"The house was filled with the ointment's fragrance." —John 12:3
My daughter has a bottle of perfume weighing four ounces. As a test, I asked her to fill the room with the perfume's fragrance. She only had to press the spray button twice and you could smell a strong fragrance clear across the room. Mary of Bethany poured the equivalent of four such bottles of perfume on Jesus' feet (Jn 12:3) and head (Mk 14:3). It's likely that every citizen in Bethany could enjoy the fragrance of Mary's perfume that afternoon!
Our faithful lives in Jesus are like that perfume. Our songs of praise are sweet-smelling (Sir 39:14). Our acts of love to others are a sweet fragrance (Sg 4:10). Even our charitable gifts for God's sake are fragrant (Phil 4:18). "We are an aroma of Christ for God's sake, both among those who are being saved and those on the way to destruction; to the latter an odor dealing death, to the former a breath bringing life" (2 Cor 2:15-16). Jesus "employs us to diffuse the fragrance of His knowledge everywhere" (2 Cor 2:14). Jesus uses even our very presence to change a house, neighborhood, school, workplace, etc. All we must do is remain in Jesus to keep our fragrance. When we smell good, we can change the entire atmosphere of a place simply by being present.
Jesus wants His house to be filled (Lk 14:23). Let's fill His house, the Church, with the sweet-smelling fragrance of our lives of faith in Him (2 Cor 2:16). On this Monday of Holy Week, pour out the fragrance of your life of obedient faith (Rm 1:5; Gal 2:19-20) as "a sweet-smelling oblation to the Lord" (Lv 1:9).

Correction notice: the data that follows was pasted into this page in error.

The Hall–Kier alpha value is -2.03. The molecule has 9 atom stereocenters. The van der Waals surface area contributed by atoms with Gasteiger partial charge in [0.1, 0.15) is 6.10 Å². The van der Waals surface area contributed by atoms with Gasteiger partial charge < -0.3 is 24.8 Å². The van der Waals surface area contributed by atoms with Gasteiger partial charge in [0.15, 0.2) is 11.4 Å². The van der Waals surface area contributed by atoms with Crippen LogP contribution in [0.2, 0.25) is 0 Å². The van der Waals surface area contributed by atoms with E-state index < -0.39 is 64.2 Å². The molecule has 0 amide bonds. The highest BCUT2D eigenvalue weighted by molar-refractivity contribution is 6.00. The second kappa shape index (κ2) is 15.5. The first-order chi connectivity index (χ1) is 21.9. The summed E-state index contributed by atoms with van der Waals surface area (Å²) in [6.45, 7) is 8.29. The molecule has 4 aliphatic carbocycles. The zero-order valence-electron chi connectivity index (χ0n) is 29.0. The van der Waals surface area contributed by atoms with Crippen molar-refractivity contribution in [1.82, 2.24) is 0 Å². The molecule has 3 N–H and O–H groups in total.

Prayer: Jesus, I want to do You a kindness (Mk 14:6) by pouring out Your holy love to all I meet this week.
Praise: Theresa resolutely smiled and spread God's love to others on days she had little sleep and energy.
(This teaching was submitted by a member of our editorial team.)
Rescript: In accord with the Code of Canon Law, I hereby grant the Nihil Obstat ("Permission to Publish") for One Bread, One Body covering the period from April 1, 2011 through May 31, 2011. †Reverend Joseph R. Binzer, Vicar General of the Archdiocese of Cincinnati, XXX 11, 2011.
The Nihil Obstat ("Permission to Publish") is a declaration that a book or pamphlet is considered to be free of doctrinal or moral error. It is not implied that those who have granted the Nihil Obstat agree with the contents, opinions, or statements expressed.